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MicroPython driver for TinyRTC I2C modules with DS1307 RTC and AT24C32N EEPROM
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README.md
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ds18x20.py

README.md

MicroPython TinyRTC I2C module

MicroPython driver for the TinyRTC I2C module, featuring a DS1307 RTC and AT24C32N EEPROM.

demo

Pins

Pins are available on both sides. You can use either. One side exposes more pins.

Pin Name Description
BAT Battery Voltage For monitoring battery voltage
GND Ground Ground
VCC Input Supply +5V power for module and to charge coin cell battery
SDA I2C Data I2C data for DS1307 and EEPROM
SCL I2C Clock I2C clock for DS1307 and EEPROM
DS DS18B20 Optional temperature sensor 1-wire data
SQ Square Wave Optional square wave or logic level output

DS1307 RTC Examples

# VCC-GND STM32F407VET6 on SPI3
>>> from machine import I2C, Pin
>>> i2c = I2C(3) # SCL=A8, SDA=C9
>>> i2c.scan()
[80, 104]

# 80 == 0x50 == AT24C32N EEPROM
# 104 == 0x68 == DS1307

>>> import ds1307
>>> ds = ds1307.DS1307(i2c)
ds.datetime()
ds.datetime(now)

# initial datetime value, oscillator disabled
>>> ds.datetime()
(2000, 1, 1, 0, 0, 0, 0, 0)

# read datetime after 1 second (no change)
>>> ds.datetime()
(2000, 1, 1, 0, 0, 0, 0, 0)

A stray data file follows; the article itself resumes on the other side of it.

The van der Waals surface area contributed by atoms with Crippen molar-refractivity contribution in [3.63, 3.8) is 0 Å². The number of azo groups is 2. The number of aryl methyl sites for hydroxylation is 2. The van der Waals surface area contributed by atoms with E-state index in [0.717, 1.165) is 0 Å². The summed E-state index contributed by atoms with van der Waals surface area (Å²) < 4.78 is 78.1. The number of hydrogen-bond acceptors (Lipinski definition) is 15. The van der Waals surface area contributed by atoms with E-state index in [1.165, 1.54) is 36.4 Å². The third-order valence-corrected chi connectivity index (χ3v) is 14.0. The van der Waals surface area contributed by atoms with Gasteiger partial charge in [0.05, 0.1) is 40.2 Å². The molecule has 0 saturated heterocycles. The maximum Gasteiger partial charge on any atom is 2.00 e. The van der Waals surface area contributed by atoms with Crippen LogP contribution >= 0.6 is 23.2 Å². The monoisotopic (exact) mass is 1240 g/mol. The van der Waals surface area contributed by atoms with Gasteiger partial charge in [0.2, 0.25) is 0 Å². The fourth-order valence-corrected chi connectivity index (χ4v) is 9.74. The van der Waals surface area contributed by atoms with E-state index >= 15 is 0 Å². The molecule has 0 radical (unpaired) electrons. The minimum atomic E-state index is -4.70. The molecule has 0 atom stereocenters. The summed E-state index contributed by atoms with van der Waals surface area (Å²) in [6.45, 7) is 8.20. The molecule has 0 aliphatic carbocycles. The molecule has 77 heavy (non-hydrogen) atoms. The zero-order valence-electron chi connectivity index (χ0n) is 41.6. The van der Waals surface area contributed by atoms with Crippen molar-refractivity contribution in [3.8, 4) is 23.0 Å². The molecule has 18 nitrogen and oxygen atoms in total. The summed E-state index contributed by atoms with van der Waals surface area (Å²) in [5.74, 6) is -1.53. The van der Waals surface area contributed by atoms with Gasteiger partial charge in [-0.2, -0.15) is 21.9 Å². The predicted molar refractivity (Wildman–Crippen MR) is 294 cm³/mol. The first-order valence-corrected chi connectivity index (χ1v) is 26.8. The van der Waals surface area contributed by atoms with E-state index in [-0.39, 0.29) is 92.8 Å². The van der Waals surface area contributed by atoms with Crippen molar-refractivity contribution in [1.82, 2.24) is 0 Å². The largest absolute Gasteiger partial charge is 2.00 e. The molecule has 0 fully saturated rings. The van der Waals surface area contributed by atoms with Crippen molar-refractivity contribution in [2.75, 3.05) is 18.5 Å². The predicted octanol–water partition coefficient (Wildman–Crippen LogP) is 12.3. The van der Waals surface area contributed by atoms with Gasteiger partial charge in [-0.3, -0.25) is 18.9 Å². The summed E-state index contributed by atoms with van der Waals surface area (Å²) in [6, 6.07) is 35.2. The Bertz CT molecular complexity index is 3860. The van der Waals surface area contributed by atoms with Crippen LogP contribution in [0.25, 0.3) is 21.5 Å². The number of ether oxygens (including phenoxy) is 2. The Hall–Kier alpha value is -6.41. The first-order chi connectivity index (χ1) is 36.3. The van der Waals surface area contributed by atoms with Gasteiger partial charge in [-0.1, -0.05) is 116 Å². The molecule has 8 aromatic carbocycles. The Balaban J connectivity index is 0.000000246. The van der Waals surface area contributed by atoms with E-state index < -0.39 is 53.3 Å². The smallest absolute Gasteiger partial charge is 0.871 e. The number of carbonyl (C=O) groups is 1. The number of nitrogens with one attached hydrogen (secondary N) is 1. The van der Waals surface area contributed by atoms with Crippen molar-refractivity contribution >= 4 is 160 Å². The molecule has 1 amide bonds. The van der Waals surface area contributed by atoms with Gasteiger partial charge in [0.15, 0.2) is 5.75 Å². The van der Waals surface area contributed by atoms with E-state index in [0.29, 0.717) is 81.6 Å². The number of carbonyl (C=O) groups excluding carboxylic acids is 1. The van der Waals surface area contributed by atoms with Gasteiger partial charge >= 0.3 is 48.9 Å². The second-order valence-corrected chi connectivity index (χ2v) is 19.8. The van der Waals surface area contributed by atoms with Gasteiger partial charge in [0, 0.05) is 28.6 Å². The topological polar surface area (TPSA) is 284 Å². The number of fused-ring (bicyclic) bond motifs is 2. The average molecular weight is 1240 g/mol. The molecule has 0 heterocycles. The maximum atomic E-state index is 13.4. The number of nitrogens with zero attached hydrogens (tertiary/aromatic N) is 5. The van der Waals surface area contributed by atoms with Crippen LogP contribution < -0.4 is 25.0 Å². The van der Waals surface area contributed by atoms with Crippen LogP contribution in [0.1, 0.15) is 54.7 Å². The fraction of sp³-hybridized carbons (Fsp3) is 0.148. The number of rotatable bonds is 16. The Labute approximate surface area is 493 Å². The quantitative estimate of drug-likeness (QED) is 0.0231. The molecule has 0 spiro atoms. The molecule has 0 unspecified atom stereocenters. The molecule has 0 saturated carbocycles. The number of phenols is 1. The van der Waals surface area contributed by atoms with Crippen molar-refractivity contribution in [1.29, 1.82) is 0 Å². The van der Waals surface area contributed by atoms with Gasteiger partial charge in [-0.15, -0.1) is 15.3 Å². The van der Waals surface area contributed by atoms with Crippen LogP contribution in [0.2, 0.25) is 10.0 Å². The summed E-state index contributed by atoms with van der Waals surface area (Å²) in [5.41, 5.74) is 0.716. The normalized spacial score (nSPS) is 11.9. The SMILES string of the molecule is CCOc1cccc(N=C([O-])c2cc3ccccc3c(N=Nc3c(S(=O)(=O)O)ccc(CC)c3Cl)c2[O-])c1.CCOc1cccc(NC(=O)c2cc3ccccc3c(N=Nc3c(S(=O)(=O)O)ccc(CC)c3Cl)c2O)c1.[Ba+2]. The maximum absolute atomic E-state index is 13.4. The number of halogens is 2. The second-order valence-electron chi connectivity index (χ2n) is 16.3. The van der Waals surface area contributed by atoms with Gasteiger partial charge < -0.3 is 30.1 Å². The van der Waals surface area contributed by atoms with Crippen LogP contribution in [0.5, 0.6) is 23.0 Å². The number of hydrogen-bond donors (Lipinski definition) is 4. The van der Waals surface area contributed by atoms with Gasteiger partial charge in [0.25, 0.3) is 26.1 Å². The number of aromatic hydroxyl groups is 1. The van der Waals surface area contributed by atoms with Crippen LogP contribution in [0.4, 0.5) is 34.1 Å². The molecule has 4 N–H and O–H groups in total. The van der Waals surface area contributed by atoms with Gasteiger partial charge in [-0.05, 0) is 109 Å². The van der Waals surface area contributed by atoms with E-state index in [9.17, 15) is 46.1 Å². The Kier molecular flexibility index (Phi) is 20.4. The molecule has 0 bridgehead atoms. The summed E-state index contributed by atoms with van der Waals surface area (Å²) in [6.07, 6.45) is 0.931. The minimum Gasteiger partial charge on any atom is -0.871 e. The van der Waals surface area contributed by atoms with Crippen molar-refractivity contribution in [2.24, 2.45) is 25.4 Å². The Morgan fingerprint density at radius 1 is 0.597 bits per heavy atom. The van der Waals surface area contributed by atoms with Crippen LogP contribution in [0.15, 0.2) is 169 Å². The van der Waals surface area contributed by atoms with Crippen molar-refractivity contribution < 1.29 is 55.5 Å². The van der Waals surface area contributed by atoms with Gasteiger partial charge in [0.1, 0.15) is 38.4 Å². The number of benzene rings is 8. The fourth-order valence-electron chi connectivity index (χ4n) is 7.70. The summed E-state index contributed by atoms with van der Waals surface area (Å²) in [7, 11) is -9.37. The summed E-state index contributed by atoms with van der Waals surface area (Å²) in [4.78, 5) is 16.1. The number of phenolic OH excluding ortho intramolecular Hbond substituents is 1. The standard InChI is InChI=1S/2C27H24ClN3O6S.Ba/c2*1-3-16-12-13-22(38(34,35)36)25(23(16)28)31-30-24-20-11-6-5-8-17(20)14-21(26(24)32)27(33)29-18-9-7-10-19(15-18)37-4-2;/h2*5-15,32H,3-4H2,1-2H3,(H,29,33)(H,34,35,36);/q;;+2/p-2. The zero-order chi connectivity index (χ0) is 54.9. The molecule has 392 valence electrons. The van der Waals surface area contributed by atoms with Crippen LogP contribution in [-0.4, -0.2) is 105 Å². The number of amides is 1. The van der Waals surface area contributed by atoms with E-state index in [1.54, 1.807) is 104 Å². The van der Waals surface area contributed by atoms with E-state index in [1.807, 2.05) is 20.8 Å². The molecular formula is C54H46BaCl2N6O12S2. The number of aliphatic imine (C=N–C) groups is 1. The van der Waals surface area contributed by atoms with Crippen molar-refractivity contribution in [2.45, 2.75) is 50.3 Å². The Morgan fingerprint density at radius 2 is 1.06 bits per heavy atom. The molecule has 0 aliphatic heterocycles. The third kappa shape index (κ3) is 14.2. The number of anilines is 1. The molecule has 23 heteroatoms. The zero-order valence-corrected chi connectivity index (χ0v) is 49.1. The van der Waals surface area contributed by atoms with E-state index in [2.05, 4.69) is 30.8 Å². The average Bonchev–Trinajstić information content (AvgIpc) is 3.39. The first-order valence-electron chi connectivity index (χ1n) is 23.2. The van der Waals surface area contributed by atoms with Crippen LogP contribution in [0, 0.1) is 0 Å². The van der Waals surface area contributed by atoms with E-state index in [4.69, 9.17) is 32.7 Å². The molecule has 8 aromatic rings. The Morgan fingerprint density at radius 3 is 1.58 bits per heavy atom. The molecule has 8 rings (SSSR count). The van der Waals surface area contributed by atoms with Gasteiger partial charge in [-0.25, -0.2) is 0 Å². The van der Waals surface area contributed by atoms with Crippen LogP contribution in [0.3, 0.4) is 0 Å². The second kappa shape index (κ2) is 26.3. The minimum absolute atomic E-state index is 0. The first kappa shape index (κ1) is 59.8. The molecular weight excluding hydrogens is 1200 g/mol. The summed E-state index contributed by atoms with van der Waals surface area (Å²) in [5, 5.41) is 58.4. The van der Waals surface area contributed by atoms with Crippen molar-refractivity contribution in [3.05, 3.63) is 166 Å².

# enable oscillator
>>> ds.halt(False)

# read datetime after 1 second
>>> ds.datetime()
(2000, 1, 1, 0, 0, 0, 1, 0)

# read datetime after 1 more second
>>> ds.datetime()
(2000, 1, 1, 0, 0, 0, 2, 0)

# read datetime after 1 more second
>>> ds.datetime()
(2000, 1, 1, 0, 0, 0, 3, 0)

# set the datetime 24th March 2018 at 1:45:21 PM
>>> now = (2018, 3, 24, 6, 13, 45, 21, 0)
>>> ds.datetime(now)

# read datetime after 1 second
>>> ds.datetime()
(2018, 3, 24, 6, 13, 45, 22, 0)

# read datetime after 1 second
>>> ds.datetime()
(2018, 3, 24, 6, 13, 45, 23, 0)

# disable oscillator
>>> ds.halt(True)

# read datetime after 1 second
>>> ds.datetime()
(2018, 3, 24, 6, 13, 45, 24, 0)

# read datetime after 1 second (no change)
>>> ds.datetime()
(2018, 3, 24, 6, 13, 45, 24, 0)

# minute increment (00:00:59 -> 00:01:00)
>>> ds.datetime((2018, 3, 24, 6, 0, 0, 58, 0))
>>> ds.datetime()
(2018, 3, 24, 6, 0, 0, 59, 0)
>>> ds.datetime()
(2018, 3, 24, 6, 0, 1, 0, 0)

# hour increment (00:59:59 -> 01:00:00)
>>> ds.datetime((2018, 3, 24, 6, 0, 59, 58, 0))
>>> ds.datetime()
(2018, 3, 24, 6, 0, 59, 59, 0)
>>> ds.datetime()
(2018, 3, 24, 6, 1, 0, 0, 0)

# day + weekday increment (23:59:59 Sat -> 00:00:00 Sun)
>>> ds.datetime((2018, 3, 24, 6, 23, 59, 58, 0))
>>> ds.datetime()
(2018, 3, 24, 6, 23, 59, 59, 0)
>>> ds.datetime()
(2018, 3, 25, 0, 0, 0, 0, 0)

# month increment (Wed 28th Feb 2018 -> Thu 1st Mar 2018)
>>> ds.datetime((2018, 2, 28, 3, 23, 59, 58, 0))
>>> ds.datetime()
(2018, 2, 28, 3, 23, 59, 59, 0)
>>> ds.datetime()
(2018, 3, 1, 4, 0, 0, 0, 0)

# month increment on leap year Feb has 29 days (Sun 28th Feb 2016 -> Mon 29th Feb 2016)
>>> ds.datetime((2016, 2, 28, 0, 23, 59, 58, 0))
>>> ds.datetime()
(2016, 2, 28, 0, 23, 59, 59, 0)
>>> ds.datetime()
(2016, 2, 29, 1, 0, 0, 0, 0)

# month increment on leap year (Mon 29th Feb 2016 -> Tue 1st Mar 2016)
>>> ds.datetime((2016, 2, 29, 1, 23, 59, 58, 0))
>>> ds.datetime()
(2016, 2, 29, 1, 23, 59, 59, 0)
>>> ds.datetime()
(2016, 3, 1, 2, 0, 0, 0, 0)

# year increment (31st Dec 2018 -> 1st Jan 2019)
>>> ds.datetime((2018, 12, 31, 1, 23, 59, 58, 0))
>>> ds.datetime()
(2018, 12, 31, 1, 23, 59, 59, 0)
>>> ds.datetime()
(2019, 1, 1, 2, 0, 0, 0, 0)

# square wave output on pin SQ - 1Hz
>>> ds.square_wave(1, 0)

# square wave output on pin SQ - 4.096kHz